IN THE COURT OF APPEALS STATE OF ARIZONA DIVISION ONE ARIZONA WATER COMPANY, an Arizona corporation, Plaintiff/Appellant, v. ARIZONA CORPORATION COMMISSION, an agency of the State of Arizona, Defendant/Appellee, and WOODRUFF WATER COMPANY, INC., Intervenor/Appellee. ) ) ) ) ) ) ) ) ) ) ) ) ) ) ) ) ) ) 1 CA-CV 07-0167 DEPARTMENT B OPINION FILED 3-13-08
Appeal from the Superior Court in Maricopa County Cause No. LC2006-000283 The Honorable Douglas L. Rayes, Judge AFFIRMED
Bryan Cave, LLP By Steven A. Hirsch Rodney W. Ott Attorney for Plaintiff/Appellant Arizona Corporation Commission By Janet F. Wagner Charles H. Hains Attorneys for Defendant/Appellee Sacks Tierney PA By Marvin S. Cohen Co-Counsel for Intervenor/Appellee
Snell & Wilmer By Jeffrey W. Crockett Marcie Shuman Co-Counsel for Intervenor/Appellee
T I M M E R, Judge ¶1 Plaintiff-appellant Arizona Water Company (“Arizona
Water”) holds a certificate of convenience and necessity (“CC&N”) issued by defendant-appellee Arizona Corporation Commission
(“Commission”) to provide water to specified communities within Pinal County, Arizona. Arizona Water wished to extend its service Rather
to Sandia, a new community under development in the county.
than award a CC&N to Arizona Water for this purpose, the Commission awarded the CC&N to intervenor-appellee Woodruff Water Company (“Woodruff Water”), a start-up company that had not previously served Pinal County. The superior court affirmed the Commission’s
decision and Arizona Water appealed. ¶2 recognizes To resolve this appeal, we must decide whether Arizona the first-in-the-field doctrine, which entitles a
utility able, willing, and holding a CC&N to extend its service to new customers who reside in the field of the utility’s existing service area, and, if so, the scope of that doctrine. Assuming the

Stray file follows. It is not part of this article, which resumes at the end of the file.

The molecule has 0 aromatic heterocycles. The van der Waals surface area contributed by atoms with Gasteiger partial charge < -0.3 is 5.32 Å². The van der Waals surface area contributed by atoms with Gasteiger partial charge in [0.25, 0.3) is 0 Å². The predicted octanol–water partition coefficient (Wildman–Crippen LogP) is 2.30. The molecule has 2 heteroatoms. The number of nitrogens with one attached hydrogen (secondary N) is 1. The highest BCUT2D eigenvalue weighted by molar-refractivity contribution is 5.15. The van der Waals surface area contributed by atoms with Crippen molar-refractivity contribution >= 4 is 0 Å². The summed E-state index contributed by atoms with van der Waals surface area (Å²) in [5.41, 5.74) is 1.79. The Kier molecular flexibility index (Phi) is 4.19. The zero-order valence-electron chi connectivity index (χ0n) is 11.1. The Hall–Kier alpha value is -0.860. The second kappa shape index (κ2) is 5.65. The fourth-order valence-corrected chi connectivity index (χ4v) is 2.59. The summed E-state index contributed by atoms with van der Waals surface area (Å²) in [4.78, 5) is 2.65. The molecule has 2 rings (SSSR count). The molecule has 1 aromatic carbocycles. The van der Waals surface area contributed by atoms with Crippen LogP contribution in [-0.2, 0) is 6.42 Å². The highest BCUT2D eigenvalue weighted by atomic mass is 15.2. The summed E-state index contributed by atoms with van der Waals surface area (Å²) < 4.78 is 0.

doctrine does not apply, we must decide whether the superior court correctly ruled that the Commission did not otherwise err by awarding the CC&N to Woodruff Water. For the following reasons, we
hold that Arizona does not recognize a common law first-in-the-
Consequently, we affirm. BACKGROUND
company that develops both residential and commercial properties and master-planned communities in Arizona, Utah, Texas, and
Currently, Pivotal is developing “Sandia,” a 3,200-acre
master-planned community located between the cities of Casa Grande and Coolidge in Pinal County. When completed in about twenty
years, Sandia will consist of approximately 9,500 residential units with commercial development, schools, parks, and a golf course, and an estimated future population of 25,000 to 30,000. ¶4 Pivotal formed and incorporated Woodruff Water and the
Woodruff Utility Company (“Woodruff Utility”) to provide public water service and wastewater treatment and sewer services to Sandia. In June 2004, Woodruff Water and Woodruff Utility